Norway, Illinois is the first permanent Norwegian settlement in North America, settled in 1835 by the Sloopers, led by Cleng Peerson. The Sloopers were immigrants who came to America on the sloop Restaurasjonen, arriving in New York in 1825 and later coming to Illinois.
The museum began in 1978 in the oldest Norwegian Lutheran
Church in America The museum is dedicated to Norwegian
culture and strives to honor and preserve the memory of the
Norwegian forefathers who settled in the area. The museum
continues to provide a link to the past and its continued
preservation into the future. The museum features household
items, spinning wheels, rosemaling, bunads, a Viking display,
immigrant's trunks, early farm tools and so much more.
The building is an excellent example of carpentry by pioneer Norwegian craftsmen. All the structural beams in the attic were hand hewn from soft pine and fastened with wooden (hard wood) pegs rather than nails. The ends of some of the beams in the attic still bear various craftsmen's symbols stamped into the wood. Material for the building was hauled 70 miles from Chicago to Norway (IL) by wagon and oxen. It was dedicated as a house of worship in 1848 replacing a log cabin church built in 1838 and was decommissioned as a church in 1918.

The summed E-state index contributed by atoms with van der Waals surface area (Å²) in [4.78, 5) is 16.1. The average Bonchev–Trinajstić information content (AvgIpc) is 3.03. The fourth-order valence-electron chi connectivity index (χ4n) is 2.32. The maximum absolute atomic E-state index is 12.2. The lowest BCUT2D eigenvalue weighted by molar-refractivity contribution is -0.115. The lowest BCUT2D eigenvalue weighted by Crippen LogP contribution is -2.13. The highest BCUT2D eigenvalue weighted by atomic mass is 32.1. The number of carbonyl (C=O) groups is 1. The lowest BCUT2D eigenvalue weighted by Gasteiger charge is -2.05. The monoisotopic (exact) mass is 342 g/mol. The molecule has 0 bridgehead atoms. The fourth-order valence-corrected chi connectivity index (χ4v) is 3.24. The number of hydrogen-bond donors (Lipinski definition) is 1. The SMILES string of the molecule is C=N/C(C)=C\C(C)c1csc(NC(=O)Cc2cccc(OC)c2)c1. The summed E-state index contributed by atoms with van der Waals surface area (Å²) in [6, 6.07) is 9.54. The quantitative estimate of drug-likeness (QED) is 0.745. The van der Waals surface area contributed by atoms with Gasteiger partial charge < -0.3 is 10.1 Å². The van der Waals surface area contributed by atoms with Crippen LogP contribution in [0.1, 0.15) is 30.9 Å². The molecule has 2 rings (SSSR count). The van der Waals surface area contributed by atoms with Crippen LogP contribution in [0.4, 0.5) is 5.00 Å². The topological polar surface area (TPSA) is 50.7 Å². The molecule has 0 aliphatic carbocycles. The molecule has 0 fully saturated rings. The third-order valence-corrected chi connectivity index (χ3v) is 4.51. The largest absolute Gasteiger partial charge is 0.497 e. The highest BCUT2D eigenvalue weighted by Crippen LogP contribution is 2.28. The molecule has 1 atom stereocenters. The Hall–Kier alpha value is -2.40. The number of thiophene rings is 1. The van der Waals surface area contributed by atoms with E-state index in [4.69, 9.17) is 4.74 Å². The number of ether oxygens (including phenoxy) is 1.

The Norsk Museum is open to the public on Saturdays and Sundays, June through September, from 1:00 p.m. to 5:00 p.m. Special openings can be arranged for groups. Admission is free, but the museum is maintained from donations.
Directions: Norsk Museum 3656 E. 2631st Rd. Sheridan, Il 60551
Located directly behind the Norway Store on highway 71, 9 miles northeast of Ottawa, IL.
The Norsk Museum is voluntarily staffed and is a 501(c)3 nfp organization.
Checks should be made payable to The Norwegian Center, Inc.